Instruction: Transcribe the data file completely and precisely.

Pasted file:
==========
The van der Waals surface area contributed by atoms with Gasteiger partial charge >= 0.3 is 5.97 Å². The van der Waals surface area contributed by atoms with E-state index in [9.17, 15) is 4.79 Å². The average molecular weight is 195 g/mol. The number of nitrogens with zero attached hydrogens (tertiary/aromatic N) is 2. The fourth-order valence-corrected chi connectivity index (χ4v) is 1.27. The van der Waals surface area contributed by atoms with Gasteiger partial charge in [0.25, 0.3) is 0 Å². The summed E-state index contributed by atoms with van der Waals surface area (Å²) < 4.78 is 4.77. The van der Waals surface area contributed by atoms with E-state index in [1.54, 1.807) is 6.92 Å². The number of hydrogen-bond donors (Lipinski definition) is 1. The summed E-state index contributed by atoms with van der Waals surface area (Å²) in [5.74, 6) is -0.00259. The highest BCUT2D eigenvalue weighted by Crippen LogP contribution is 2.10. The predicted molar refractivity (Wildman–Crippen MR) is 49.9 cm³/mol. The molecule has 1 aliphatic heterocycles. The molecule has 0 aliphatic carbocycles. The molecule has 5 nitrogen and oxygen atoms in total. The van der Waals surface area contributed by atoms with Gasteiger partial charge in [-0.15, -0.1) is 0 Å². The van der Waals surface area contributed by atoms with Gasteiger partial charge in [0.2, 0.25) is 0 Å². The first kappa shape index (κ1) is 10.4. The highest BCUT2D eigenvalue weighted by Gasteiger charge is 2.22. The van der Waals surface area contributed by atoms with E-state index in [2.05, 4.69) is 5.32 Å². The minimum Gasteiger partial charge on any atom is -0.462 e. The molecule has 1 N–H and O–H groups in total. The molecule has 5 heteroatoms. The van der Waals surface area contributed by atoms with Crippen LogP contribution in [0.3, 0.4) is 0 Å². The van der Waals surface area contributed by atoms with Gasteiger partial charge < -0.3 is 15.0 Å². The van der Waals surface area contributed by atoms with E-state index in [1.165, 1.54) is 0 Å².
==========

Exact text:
The van der Waals surface area contributed by atoms with Gasteiger partial charge >= 0.3 is 5.97 Å². The van der Waals surface area contributed by atoms with E-state index in [9.17, 15) is 4.79 Å². The average molecular weight is 195 g/mol. The number of nitrogens with zero attached hydrogens (tertiary/aromatic N) is 2. The fourth-order valence-corrected chi connectivity index (χ4v) is 1.27. The van der Waals surface area contributed by atoms with Gasteiger partial charge in [0.25, 0.3) is 0 Å². The summed E-state index contributed by atoms with van der Waals surface area (Å²) < 4.78 is 4.77. The van der Waals surface area contributed by atoms with E-state index in [1.54, 1.807) is 6.92 Å². The number of hydrogen-bond donors (Lipinski definition) is 1. The summed E-state index contributed by atoms with van der Waals surface area (Å²) in [5.74, 6) is -0.00259. The highest BCUT2D eigenvalue weighted by Crippen LogP contribution is 2.10. The predicted molar refractivity (Wildman–Crippen MR) is 49.9 cm³/mol. The molecule has 1 aliphatic heterocycles. The molecule has 0 aliphatic carbocycles. The molecule has 5 nitrogen and oxygen atoms in total. The van der Waals surface area contributed by atoms with Gasteiger partial charge in [-0.15, -0.1) is 0 Å². The van der Waals surface area contributed by atoms with Gasteiger partial charge in [0.2, 0.25) is 0 Å². The first kappa shape index (κ1) is 10.4. The highest BCUT2D eigenvalue weighted by Gasteiger charge is 2.22. The van der Waals surface area contributed by atoms with E-state index in [2.05, 4.69) is 5.32 Å². The minimum Gasteiger partial charge on any atom is -0.462 e. The molecule has 1 N–H and O–H groups in total. The molecule has 5 heteroatoms. The van der Waals surface area contributed by atoms with Crippen LogP contribution in [0.3, 0.4) is 0 Å². The van der Waals surface area contributed by atoms with Gasteiger partial charge < -0.3 is 15.0 Å². The van der Waals surface area contributed by atoms with E-state index in [1.165, 1.54) is 0 Å².